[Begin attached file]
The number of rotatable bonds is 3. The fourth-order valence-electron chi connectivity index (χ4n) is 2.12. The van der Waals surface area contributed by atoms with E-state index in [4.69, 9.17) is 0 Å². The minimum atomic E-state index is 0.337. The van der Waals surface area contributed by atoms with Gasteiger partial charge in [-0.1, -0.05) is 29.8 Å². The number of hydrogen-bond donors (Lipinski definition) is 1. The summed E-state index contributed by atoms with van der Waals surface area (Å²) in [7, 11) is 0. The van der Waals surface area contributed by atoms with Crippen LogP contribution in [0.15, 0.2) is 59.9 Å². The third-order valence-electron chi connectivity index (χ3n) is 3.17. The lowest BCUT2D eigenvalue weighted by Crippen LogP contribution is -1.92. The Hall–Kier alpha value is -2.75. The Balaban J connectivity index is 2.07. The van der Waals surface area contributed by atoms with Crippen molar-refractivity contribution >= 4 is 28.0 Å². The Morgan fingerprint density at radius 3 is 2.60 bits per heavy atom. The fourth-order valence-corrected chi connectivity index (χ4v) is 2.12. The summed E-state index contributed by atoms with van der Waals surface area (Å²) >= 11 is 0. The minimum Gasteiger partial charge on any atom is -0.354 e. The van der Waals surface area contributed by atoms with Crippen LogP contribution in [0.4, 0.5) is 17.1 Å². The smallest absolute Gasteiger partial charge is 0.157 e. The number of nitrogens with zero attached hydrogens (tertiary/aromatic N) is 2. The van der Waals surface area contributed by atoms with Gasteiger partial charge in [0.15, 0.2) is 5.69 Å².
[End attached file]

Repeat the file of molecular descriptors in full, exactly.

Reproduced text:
The number of rotatable bonds is 3. The fourth-order valence-electron chi connectivity index (χ4n) is 2.12. The van der Waals surface area contributed by atoms with E-state index in [4.69, 9.17) is 0 Å². The minimum atomic E-state index is 0.337. The van der Waals surface area contributed by atoms with Gasteiger partial charge in [-0.1, -0.05) is 29.8 Å². The number of hydrogen-bond donors (Lipinski definition) is 1. The summed E-state index contributed by atoms with van der Waals surface area (Å²) in [7, 11) is 0. The van der Waals surface area contributed by atoms with Crippen LogP contribution in [0.15, 0.2) is 59.9 Å². The third-order valence-electron chi connectivity index (χ3n) is 3.17. The lowest BCUT2D eigenvalue weighted by Crippen LogP contribution is -1.92. The Hall–Kier alpha value is -2.75. The Balaban J connectivity index is 2.07. The van der Waals surface area contributed by atoms with Crippen molar-refractivity contribution >= 4 is 28.0 Å². The Morgan fingerprint density at radius 3 is 2.60 bits per heavy atom. The fourth-order valence-corrected chi connectivity index (χ4v) is 2.12. The summed E-state index contributed by atoms with van der Waals surface area (Å²) >= 11 is 0. The minimum Gasteiger partial charge on any atom is -0.354 e. The van der Waals surface area contributed by atoms with Crippen LogP contribution in [0.4, 0.5) is 17.1 Å². The smallest absolute Gasteiger partial charge is 0.157 e. The number of nitrogens with zero attached hydrogens (tertiary/aromatic N) is 2. The van der Waals surface area contributed by atoms with Gasteiger partial charge in [0.15, 0.2) is 5.69 Å².